The Nininger family was most concerned that nothing further would be done if the case was closed, but were assured that they would be notified if any remains were positively identified as their son. Of course, the Army didn’t intend to look very hard.
Report of visit to the Nininger family by a representative of the Army Memorial Division.
While the Army may have considered the case closed, the Nininger family certainly didn’t. They continued to collect information and interview members of the 57th Infantry.
By 1966, Sandy Nininger’s Nephew, John Patterson, joined the fight. A career foreign service officer, John was organized and able to effectively organize the information he collected.
Patterson letter to the Army providing information on Nininger’s burial.
There’s no record that the Army even responded, but by 1986 John Patterson had gathered a huge volume of documents and spoken with those who were present at Nininger’s death. He wasn’t relying on Clarke’s bogus informationand he had found someone who actually attended the burial. He requested that the army reopen the case and, in support of his case, provided a summary of the case and information from the witness the Army knew about, but never interviewed.
Patterson had obtained a copy of Nininger’s Individual Deceased Personnel File and found two references to a classified file filed under the name of 1LT Ira B. Cheaney.
Page 111 of Nininger’s Individual Deceased Personnel File with note that additional information existed in a classified annex.
Page 119 of Nininger’s Individual Deceased Personnel File with reference to a classified file.
Page 1 topper extracted from IDPF of 1LT David Maynard. Handwritten note says, “For detailed information on this case see Confidential file of 1st Lt Ira B. Cheaney O-23965”
In 1985, Patterson requested a copy of the classified file referenced in his Uncle’s IDPF.
Patterson’s request for the classified file referenced in Nininger’s file. Copies were placed in both Nininger’s and Green’s IDPF’s.
The Army responded and flat out denied the existence of a classified file pertaining to either Cheaney or Nininger.
The Army’s response to Patterson’s request for a copy of the classified file and denying that one even existed.
This classified file was the key to proving that Clarke’s information was incorrect and understanding the actual burial process. What’s more, the file showed that Washington was aware of the facts, but classified them as SECRET to conceal them. No wonder the Army wanted to keep that file hidden.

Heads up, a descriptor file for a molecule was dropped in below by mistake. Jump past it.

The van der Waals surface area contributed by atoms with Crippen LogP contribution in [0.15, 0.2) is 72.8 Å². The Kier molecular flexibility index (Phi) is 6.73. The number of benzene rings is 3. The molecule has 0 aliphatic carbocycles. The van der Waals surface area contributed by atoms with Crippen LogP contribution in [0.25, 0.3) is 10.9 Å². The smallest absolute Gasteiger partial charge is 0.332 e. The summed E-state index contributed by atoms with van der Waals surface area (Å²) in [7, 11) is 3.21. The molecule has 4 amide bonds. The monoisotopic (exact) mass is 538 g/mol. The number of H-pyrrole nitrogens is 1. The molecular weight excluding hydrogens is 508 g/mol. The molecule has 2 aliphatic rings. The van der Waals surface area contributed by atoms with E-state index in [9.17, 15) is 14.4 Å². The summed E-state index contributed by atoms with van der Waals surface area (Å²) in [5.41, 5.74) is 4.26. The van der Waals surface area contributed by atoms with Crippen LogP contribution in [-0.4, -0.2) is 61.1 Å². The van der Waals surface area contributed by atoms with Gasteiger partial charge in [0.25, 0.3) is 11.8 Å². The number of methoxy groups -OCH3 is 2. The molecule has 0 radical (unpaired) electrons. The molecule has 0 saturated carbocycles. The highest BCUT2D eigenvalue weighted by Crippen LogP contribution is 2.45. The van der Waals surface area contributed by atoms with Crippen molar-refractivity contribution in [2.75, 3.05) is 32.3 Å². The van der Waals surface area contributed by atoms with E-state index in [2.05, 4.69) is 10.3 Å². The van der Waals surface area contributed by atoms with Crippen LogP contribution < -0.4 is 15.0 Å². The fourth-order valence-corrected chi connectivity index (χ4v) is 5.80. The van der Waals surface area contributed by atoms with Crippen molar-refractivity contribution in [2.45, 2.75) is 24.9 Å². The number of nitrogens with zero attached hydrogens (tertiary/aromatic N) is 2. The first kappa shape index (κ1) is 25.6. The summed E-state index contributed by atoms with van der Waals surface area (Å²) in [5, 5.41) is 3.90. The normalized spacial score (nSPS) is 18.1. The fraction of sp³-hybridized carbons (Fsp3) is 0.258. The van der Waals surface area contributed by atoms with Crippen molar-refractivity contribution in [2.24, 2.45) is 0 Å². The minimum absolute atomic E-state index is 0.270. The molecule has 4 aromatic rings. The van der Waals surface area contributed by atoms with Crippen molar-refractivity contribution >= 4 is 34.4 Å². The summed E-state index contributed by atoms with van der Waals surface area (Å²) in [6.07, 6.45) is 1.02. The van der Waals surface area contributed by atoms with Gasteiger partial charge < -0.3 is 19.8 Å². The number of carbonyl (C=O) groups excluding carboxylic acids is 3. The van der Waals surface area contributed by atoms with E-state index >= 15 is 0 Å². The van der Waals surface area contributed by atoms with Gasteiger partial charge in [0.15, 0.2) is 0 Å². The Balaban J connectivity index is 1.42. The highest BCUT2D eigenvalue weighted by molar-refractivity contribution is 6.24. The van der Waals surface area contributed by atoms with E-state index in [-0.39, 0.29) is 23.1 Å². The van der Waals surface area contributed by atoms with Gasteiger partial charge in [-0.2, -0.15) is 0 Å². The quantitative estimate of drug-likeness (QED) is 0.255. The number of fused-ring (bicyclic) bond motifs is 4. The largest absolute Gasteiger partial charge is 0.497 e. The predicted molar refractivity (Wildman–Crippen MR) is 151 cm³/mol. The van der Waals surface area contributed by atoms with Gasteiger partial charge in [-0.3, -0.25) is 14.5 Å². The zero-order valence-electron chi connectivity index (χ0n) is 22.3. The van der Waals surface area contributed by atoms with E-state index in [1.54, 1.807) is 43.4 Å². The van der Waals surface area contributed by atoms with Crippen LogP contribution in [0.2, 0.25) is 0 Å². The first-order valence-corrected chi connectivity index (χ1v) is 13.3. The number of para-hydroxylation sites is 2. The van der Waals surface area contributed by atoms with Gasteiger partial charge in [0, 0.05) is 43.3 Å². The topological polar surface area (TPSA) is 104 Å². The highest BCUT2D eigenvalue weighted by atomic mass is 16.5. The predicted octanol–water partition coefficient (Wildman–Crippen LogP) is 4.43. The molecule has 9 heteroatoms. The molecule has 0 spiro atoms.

In 1986, Mr. Patterson requested that the Army reopen his Uncle’s case and provided information on a witness the Army had previously avoided interviewing. However, the Army had known since at least 1951 that Major Garnet Francis had attended the burial and pointedly avoided interviewing him.
Patterson asked the Army to reopen Sandy Nininger’s case.Patterson’s summary noted that the Army had not interviewed one of the witnesses to the burial. He was also picking up additional rumors of the existence of a classified file pertaining to his Uncle’s death.Patterson pointed out to the Army that Major Francis was present for the burials and he placed the location as south of the Abucay river, on the opposite bank from the Abucay Church – where the Abucay cemetery was. He even sent them the map supplied by Francis.Patterson told the Army what they already knew and had ignored – COL Clarke’s burial information was false and that Major Francis had been present, but never interviewed.The Army acknowledged receipt of Patterson’s letter and asked for more information which had already been provided to them.
The Army refused or neglected to followup with Major Francis and he passed away a few years later. However, they had the map created by Major Francis that John Patterson had sent them.
In 2012, the Nininger case came to the fore, again, and a young historian, Gregory Kupsky, was assigned to summarize the progress. Mr Kupsky’s report summarized further investigations of burials in the churchyard and also noted that John Patterson had supplied information from Major Garnet Francis, an eye witness, who placed the burials south of the river in the Abucay Cemetery area where the X-1130/X-4685 remains were recovered.
The Churchyard had been thoroughly excavated by multiple search teams without finding the remains Clarke reported had been buried there, yet, the Army’s professional bone finders didn’t think it necessary to look elsewhere.
No one thought it might be a good idea to interview Major Francis, either. Not many creative thinkers at DPAA.
Mr. Kupsky seems to have forgotten all about Major Francis’ information when he testified in court a few years later.
On May 25 of 2017, the families of seven MIA’s filed a lawsuit in Federal Court demanding the return of the remains of their missing family members whom they believed were buried as Unknowns in the Manila American Cemetery. The lead plaintiff in this litigation was John Patterson, Nephew of 1LT Alexander R. Nininger. He had been researching the case since before most of the government experts were born.
The lead expert for the government was Gregory Kupsky, the historian who had prepared the 2012 summary noting that the only eyewitness had placed the burials at a location south of the river where the Abucay Cemetery was located and from where the X-1130/X-4685 remains had been recovered.
Mr. Kupsky stated that X-1130 came from Grave No. 9 in the Abucay Cemetery
Mr. Kupsky stated that the Abucay Churchyard and Abucay Cemetery were often confused with each other. He further stated that remains identified as 1LT Cheaney were disinterred from the Churchyard on the basis of Clarke’s information.